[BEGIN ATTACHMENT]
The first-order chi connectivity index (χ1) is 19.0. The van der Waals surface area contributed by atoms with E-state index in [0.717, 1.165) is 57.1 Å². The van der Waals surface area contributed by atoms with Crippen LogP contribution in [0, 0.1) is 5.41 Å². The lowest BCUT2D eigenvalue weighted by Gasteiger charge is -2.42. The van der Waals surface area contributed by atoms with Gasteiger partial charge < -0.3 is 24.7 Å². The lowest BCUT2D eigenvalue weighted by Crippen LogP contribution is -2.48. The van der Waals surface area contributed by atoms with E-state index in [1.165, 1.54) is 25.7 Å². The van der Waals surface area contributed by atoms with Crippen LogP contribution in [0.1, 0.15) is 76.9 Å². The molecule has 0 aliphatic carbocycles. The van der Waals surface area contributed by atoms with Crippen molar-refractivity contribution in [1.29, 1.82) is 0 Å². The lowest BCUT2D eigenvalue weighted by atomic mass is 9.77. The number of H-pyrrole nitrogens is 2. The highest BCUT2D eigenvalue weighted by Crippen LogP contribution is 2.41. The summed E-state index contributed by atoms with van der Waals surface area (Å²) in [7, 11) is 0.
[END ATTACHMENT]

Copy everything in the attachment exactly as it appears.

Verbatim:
The first-order chi connectivity index (χ1) is 19.0. The van der Waals surface area contributed by atoms with E-state index in [0.717, 1.165) is 57.1 Å². The van der Waals surface area contributed by atoms with Crippen LogP contribution in [0, 0.1) is 5.41 Å². The lowest BCUT2D eigenvalue weighted by Gasteiger charge is -2.42. The van der Waals surface area contributed by atoms with Gasteiger partial charge < -0.3 is 24.7 Å². The lowest BCUT2D eigenvalue weighted by Crippen LogP contribution is -2.48. The van der Waals surface area contributed by atoms with E-state index in [1.165, 1.54) is 25.7 Å². The van der Waals surface area contributed by atoms with Crippen LogP contribution in [0.1, 0.15) is 76.9 Å². The molecule has 0 aliphatic carbocycles. The van der Waals surface area contributed by atoms with Crippen molar-refractivity contribution in [1.29, 1.82) is 0 Å². The lowest BCUT2D eigenvalue weighted by atomic mass is 9.77. The number of H-pyrrole nitrogens is 2. The highest BCUT2D eigenvalue weighted by Crippen LogP contribution is 2.41. The summed E-state index contributed by atoms with van der Waals surface area (Å²) in [7, 11) is 0.